Removing Doorway From Solid Masonry Wall - Remodeling - Contractor Talk

Removing Doorway From Solid Masonry Wall

 
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Old 08-15-2008, 11:04 AM   #1
 
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Removing Doorway From Solid Masonry Wall


This is a solid masonry home (3 wythes, ca. 1923)
I have a non-original doorway in a solid masonry exterior wall that I'm removing. It was installed 30 years ago. An original window was also removed (and bricked over), and a doorway to the porch was cut out that partially overlaps the hole for the missing window. No lintel was installed to carry the load to the ground. The brick pier was built to hold the left jamb.
I finally got the thick door framing out, after chiseling out mortar and bricks they had parged on top of the door framing. I guess they thought the door frame would hold it up, but the jambs weren't in full contact with the floor. Some of the brick & plaster above the doorway move slightly if you push on them. The interior plaster is cracked but hanging on. I dont think anything is going to cave in or even settle much more but obviously, I don't want to push on this too much. I need to stabilize this as much as possible and close this mess up!

Can I make a beefy header out of 2 x 6 to stabilize this combined with conventional studs to attach the new wall to? I thought I'd get the header and top plate to barely touch the existing brick and fill the void with mortar.
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Old 08-15-2008, 11:25 AM   #2
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Re: Removing Doorway From Solid Masonry Wall


Better pix, more information.
What is above?
Floor joist bearing on that wall?
(Looks like a good possibility.)
What is below?
(Does the masonry carry all the way
to a footing? Is there a beam below
the return on the right of the opening?)
Cellar or crawl?
Details, details, details.

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Old 08-15-2008, 12:27 PM   #3
 
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Re: Removing Doorway From Solid Masonry Wall


Yes, there are floor joists and a main girder running perpendicular to this wall (same orientation for the 2nd floor joists in the ceiling above).
This is a rectangular house with a wide center hallway running form the front to the back.
The wall to the right of the door is part of that load-bearing hallway wall (at the rear of the house). All girders in this building rest on brick (holes were left in the masonry for them, the carpenters & masons probably worked together).
There are wood sills around the perimeter of the basement for attaching floor joists.
The masonry beneath the door carries all the way through the full basement to ground. There was no poured footing in this type of construction - just masonry.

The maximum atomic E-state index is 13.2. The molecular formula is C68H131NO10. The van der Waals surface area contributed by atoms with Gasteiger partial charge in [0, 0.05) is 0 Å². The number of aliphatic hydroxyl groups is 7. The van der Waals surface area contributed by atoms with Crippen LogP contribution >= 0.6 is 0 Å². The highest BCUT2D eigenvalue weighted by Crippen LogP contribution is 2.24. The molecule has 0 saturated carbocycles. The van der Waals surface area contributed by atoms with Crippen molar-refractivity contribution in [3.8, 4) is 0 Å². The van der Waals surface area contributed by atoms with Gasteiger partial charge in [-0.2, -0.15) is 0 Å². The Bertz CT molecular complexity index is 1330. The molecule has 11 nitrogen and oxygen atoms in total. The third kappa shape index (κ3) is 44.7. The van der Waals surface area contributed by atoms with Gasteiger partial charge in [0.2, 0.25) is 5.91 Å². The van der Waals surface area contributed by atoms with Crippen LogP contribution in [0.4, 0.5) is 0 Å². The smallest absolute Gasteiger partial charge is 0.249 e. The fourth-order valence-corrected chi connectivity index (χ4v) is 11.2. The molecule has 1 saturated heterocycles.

Of course, the entire roofing structure also rests on the masonry - zero timber framing on the exterior.
The two inner wythes of masonry are interlocked with header bricks, and space in-between. The outer layer (veneer) is a decorative brick connected to the center wythe with metal ties.
The thickness of the entire wall system is about 14 inches. This end of the house is about 45 feet wide, the total height is about 30 feet from cellar to attic. In relation to that this doorway is not a big hole.
I can post pics of the interior of the wall a bit later.
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Old 08-15-2008, 05:23 PM   #4
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Re: Removing Doorway From Solid Masonry Wall


Quote:
Originally Posted by Jamison View Post
Yes, there are floor joists and a main girder running perpendicular to this wall (same orientation for the 2nd floor joists in the ceiling above).
This is a rectangular house with a wide center hallway running form the front to the back.
The wall to the right of the door is part of that load-bearing hallway wall (at the rear of the house). All girders in this building rest on brick (holes were left in the masonry for them, the carpenters & masons probably worked together).
There are wood sills around the perimeter of the basement for attaching floor joists.
The masonry beneath the door carries all the way through the full basement to ground. There was no poured footing in this type of construction - just masonry.
Of course, the entire roofing structure also rests on the masonry - zero timber framing on the exterior.
The two inner wythes of masonry are interlocked with header bricks, and space in-between. The outer layer (veneer) is a decorative brick connected to the center wythe with metal ties.
The thickness of the entire wall system is about 14 inches. This end of the house is about 45 feet wide, the total height is about 30 feet from cellar to attic. In relation to that this doorway is not a big hole.
I can post pics of the interior of the wall a bit later.
Are you framing in the opening, of replacing
the door with a cased opening or another door?
Either way, this is the perfect get an engineer.
CYA situation.
It's obvious that the last guy got it very wrong.
Those cracks, and the fact that you find the
masonry over the opening scary, tell me that it
needs to be replaced clear to the joist above.
I'd shore up on both sides of the wall, bring the
masonry up from the cellar to floor level (or at
least to support the joist) and replace every thing
with masonry, or frame it up properly as a bearing
wall.
I would be hesitant to point load an old foundation
like you describe.
They only worked through distributing the load,
and I would want to do the same.
At any rate, you need to carry the load of
the second floor joist all the way to the footings,
and a 4X6 header seems a bit flimsy to me.

That said, I can't see it, and I ain't no engineer.
It's your sweet butt on the line.
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